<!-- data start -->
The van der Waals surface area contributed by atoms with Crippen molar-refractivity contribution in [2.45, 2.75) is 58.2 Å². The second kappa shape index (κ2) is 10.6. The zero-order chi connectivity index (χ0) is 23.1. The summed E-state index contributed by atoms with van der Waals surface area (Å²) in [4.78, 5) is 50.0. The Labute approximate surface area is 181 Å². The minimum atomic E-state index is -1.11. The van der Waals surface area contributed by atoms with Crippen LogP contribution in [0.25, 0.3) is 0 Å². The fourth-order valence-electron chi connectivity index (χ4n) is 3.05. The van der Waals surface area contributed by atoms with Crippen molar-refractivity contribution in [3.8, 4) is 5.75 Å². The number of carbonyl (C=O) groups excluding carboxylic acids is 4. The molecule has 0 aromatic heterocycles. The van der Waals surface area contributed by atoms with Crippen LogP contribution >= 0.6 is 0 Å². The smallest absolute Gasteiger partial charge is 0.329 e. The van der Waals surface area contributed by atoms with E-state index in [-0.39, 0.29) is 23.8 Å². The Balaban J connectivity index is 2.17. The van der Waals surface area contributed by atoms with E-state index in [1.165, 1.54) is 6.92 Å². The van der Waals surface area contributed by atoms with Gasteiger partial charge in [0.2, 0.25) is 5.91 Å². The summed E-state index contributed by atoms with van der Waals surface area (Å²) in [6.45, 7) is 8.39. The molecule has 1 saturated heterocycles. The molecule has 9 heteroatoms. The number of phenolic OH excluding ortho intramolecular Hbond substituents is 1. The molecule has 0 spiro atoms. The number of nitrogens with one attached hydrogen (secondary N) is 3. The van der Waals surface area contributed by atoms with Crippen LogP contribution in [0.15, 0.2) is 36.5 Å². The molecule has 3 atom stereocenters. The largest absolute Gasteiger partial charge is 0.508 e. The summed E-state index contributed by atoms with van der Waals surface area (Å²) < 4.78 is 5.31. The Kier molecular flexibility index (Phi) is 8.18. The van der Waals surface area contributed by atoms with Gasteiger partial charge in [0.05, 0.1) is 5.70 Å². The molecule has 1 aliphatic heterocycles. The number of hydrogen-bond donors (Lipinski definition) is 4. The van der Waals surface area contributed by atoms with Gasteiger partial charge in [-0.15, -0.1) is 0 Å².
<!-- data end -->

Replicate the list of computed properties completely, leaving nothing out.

The van der Waals surface area contributed by atoms with Crippen molar-refractivity contribution in [2.45, 2.75) is 58.2 Å². The second kappa shape index (κ2) is 10.6. The zero-order chi connectivity index (χ0) is 23.1. The summed E-state index contributed by atoms with van der Waals surface area (Å²) in [4.78, 5) is 50.0. The Labute approximate surface area is 181 Å². The minimum atomic E-state index is -1.11. The van der Waals surface area contributed by atoms with Crippen LogP contribution in [0.25, 0.3) is 0 Å². The fourth-order valence-electron chi connectivity index (χ4n) is 3.05. The van der Waals surface area contributed by atoms with Crippen molar-refractivity contribution in [3.8, 4) is 5.75 Å². The number of carbonyl (C=O) groups excluding carboxylic acids is 4. The molecule has 0 aromatic heterocycles. The van der Waals surface area contributed by atoms with Crippen LogP contribution >= 0.6 is 0 Å². The smallest absolute Gasteiger partial charge is 0.329 e. The van der Waals surface area contributed by atoms with E-state index in [-0.39, 0.29) is 23.8 Å². The Balaban J connectivity index is 2.17. The van der Waals surface area contributed by atoms with E-state index in [1.165, 1.54) is 6.92 Å². The van der Waals surface area contributed by atoms with Gasteiger partial charge in [0.2, 0.25) is 5.91 Å². The summed E-state index contributed by atoms with van der Waals surface area (Å²) in [6.45, 7) is 8.39. The molecule has 1 saturated heterocycles. The molecule has 9 heteroatoms. The number of phenolic OH excluding ortho intramolecular Hbond substituents is 1. The molecule has 0 spiro atoms. The number of nitrogens with one attached hydrogen (secondary N) is 3. The van der Waals surface area contributed by atoms with Crippen LogP contribution in [0.15, 0.2) is 36.5 Å². The molecule has 3 atom stereocenters. The largest absolute Gasteiger partial charge is 0.508 e. The summed E-state index contributed by atoms with van der Waals surface area (Å²) < 4.78 is 5.31. The Kier molecular flexibility index (Phi) is 8.18. The van der Waals surface area contributed by atoms with Gasteiger partial charge in [0.05, 0.1) is 5.70 Å². The molecule has 1 aliphatic heterocycles. The number of hydrogen-bond donors (Lipinski definition) is 4. The van der Waals surface area contributed by atoms with Gasteiger partial charge in [-0.15, -0.1) is 0 Å².